Saying Goodbye to Dad and 2020
On the 30th November, just days after his 91st birthday my beautiful father left, as he called it, ‘the land of the living’ to continue his journey with all his mates, ancestors, and family in another land.
I take great solace in the fact that I know he is in great company.
You are never really prepared to say goodbye even when you know it’s coming.
On the 21st of September 2020, I was one of the very lucky people who boarded a plane out of Charles De Gaulle airport in Paris heading for Australia to spend time with my dying father and my family. I called him from the empty airport lounge in case something happened to both of us in between and I howled down the phone that ‘he did a great job as a father and I loved him dearly.’ He reassured me that nothing would happen to him and I boarded the plane a blubbering mess, I prayed he would wait for me. Dad waited, he always did.
My Dad, as my brother said in his eulogy, ‘was the kind of man that there isn’t enough said about.’ Dad saw it an honour to devote his life to his family from the day he married my mother and he was unwavering in his mission with my mum to give us a safe, secure, simple, and joyous life.
Dad was a quiet man but he knew who he was, stood by his values, and took great pride in passing them onto us. He found pleasure in the simple things, he tended his garden every day of his life no matter where we lived. Each time we would pull up sticks and move again to a new town, the first thing Dad would do was plant his new garden where we would always find sweet peas, petunias, pansies, and an array of veggies.
Mum and Dad were an undividable team no matter how hard we tried. It was this love and care that I had the joy of witnessing in the last months of Dad’s life. There was beauty in dying, in the love that my mother showed my father in the tiniest of daily rituals to ensure he was comfortable, the deepest loyalty in the promises to Dad that he would end his last days at home with his beloved garden just a glance out the window.
In preparing to say goodbye, everything becomes precious, the sweet smell and taste of mangoes that Dad only wanted to eat for breakfast, the pristine white of the first magnolias that bloomed from the tree he planted in front of their window, shared discussions with my sisters and brothers about what to do next. The hunt for fresh oysters when that’s all he wanted to eat or to track down a culinary throwback such as ‘curried prawns and rice’ when the rare request was made.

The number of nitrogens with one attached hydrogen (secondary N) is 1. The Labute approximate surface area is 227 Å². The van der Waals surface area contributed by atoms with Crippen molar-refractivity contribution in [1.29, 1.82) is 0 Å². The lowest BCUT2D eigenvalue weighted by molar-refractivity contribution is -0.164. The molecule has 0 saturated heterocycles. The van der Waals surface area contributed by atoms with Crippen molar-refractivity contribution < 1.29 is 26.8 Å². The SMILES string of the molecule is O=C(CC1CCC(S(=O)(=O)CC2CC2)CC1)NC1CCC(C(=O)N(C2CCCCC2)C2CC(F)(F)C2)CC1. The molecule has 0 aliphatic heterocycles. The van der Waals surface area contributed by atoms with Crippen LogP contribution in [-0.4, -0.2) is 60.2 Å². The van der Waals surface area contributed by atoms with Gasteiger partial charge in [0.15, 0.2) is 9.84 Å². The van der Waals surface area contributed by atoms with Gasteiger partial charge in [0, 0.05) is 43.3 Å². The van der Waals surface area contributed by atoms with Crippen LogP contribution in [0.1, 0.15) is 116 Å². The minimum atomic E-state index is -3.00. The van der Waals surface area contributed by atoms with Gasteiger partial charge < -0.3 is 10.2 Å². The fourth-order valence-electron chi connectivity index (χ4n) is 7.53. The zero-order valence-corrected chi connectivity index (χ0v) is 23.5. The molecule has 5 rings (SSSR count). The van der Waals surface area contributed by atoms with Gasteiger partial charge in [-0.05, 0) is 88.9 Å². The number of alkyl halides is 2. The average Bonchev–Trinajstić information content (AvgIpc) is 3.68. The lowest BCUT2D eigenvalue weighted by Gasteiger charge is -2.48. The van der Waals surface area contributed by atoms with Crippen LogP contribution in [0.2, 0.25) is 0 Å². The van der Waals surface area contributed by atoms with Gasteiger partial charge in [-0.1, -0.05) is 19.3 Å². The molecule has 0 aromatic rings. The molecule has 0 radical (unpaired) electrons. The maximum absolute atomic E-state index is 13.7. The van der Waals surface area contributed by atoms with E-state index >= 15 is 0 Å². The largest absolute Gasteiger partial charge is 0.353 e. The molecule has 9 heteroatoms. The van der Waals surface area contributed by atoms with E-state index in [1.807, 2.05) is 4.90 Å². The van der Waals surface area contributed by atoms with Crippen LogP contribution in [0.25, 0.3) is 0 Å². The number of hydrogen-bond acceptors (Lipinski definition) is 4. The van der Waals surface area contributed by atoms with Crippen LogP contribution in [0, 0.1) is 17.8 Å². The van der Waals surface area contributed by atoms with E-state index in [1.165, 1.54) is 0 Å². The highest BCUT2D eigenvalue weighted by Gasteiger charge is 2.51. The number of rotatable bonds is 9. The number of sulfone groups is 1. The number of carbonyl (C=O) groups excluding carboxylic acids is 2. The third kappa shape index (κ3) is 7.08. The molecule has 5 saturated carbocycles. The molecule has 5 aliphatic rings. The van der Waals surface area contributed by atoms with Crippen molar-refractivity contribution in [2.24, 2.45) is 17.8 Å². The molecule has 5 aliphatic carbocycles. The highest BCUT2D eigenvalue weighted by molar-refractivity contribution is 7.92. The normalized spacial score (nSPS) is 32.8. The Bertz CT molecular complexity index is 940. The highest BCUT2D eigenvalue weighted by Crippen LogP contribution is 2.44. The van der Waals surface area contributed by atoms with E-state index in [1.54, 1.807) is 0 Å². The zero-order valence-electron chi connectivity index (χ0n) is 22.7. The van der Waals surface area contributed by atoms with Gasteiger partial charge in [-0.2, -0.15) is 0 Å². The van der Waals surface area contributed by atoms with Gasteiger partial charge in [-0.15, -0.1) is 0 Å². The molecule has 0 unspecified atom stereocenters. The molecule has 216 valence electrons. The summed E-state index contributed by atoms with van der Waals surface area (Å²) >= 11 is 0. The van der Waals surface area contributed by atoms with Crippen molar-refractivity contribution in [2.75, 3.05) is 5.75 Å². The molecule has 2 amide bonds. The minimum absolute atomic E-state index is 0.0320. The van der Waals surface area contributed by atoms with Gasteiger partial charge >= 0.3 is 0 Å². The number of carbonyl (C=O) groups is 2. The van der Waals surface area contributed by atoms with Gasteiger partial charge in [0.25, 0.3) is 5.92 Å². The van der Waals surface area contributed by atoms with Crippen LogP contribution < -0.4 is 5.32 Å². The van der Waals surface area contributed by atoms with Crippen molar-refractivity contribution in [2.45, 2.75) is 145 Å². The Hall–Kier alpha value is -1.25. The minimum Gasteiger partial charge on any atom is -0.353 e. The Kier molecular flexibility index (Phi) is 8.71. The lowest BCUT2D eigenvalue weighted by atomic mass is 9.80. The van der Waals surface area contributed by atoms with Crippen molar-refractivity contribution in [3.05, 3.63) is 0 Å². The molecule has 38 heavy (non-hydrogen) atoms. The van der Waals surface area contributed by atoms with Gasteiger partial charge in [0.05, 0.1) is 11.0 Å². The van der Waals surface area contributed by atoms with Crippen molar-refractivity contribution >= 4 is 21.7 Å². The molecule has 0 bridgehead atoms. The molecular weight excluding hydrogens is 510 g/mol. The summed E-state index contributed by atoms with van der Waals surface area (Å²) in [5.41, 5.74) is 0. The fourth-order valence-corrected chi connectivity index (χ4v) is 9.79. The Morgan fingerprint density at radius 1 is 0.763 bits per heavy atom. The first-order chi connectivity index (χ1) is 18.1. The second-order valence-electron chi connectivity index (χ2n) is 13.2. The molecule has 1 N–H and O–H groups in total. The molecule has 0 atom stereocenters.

For me, everything was an honour, to do the smallest of tasks, to place a knitted blanket over him to keep him warm as he dozed off to sleep, like he did for me at the other end of my life. The smallest of tokens for the love and care my sisters, brother, and myself have been shown throughout our lives.
There is so much talk about leaving a legacy, some families leave legacies of wealth and share portfolios. My father (and mother) left another kind of legacy, they worked every week of our lives to make our childhood an adventure, rich with barbecues late into the night on the beach when others may have packed it in for the day, picnics with our extended family that included card tables, flasks, eskies, fishing rods, cricket sets, and our beloved family dog. Road trips around Australia in our Valiant with wide eyes and big hearts singing ‘que sera, sera’. What will be, will be.
It’s a legacy of family and beauty, of appreciation for a perfect gardenia and the rush of pleasure its heavenly scent elicits, for the simple joy of being outdoors laughing our hearts out and being part of this big, beautiful world we live in. A legacy of family I see in the faces of my nieces and nephews, my brothers and sisters. Going through our photos cemented another legacy, a life well-lived. Dad maxed out his life in his own gentle way and created so much love.
What remains? Love. Dad’s on another ‘plane’ now, but the love remains, so much love. I count myself as one of the luckiest gals on the planet to have inherited a gentle legacy that feels large and wide, perfumed with the simple joy of a garden, an incredible family with so much gumption and echoes of laughter floating away on a windy beach. Over the past months, I’ve spent so much time with my brothers and sisters, nieces and nephews, friends and family friends and it’s this fabulous tribe created by Dad and Mum that brings comfort and security.
So on the Eve of the close of 2020, a year like no other, a year that gifted us the opportunity to tune into what is important to us, I thank you for being a valued part of my community and wish you loved times with your family and friends. 2020 has been kind to me, many wishes came true, so please don’t be sad for me, I’m filled with gratitude and thanks for all that I was able to experience and share.
2020 has been a chance for all of us to ask ourselves the deeper questions about what’s really important to us and I hope that 2021 is the year we get to realise some of those dreams.
Que, sera, sera (what will be, will be)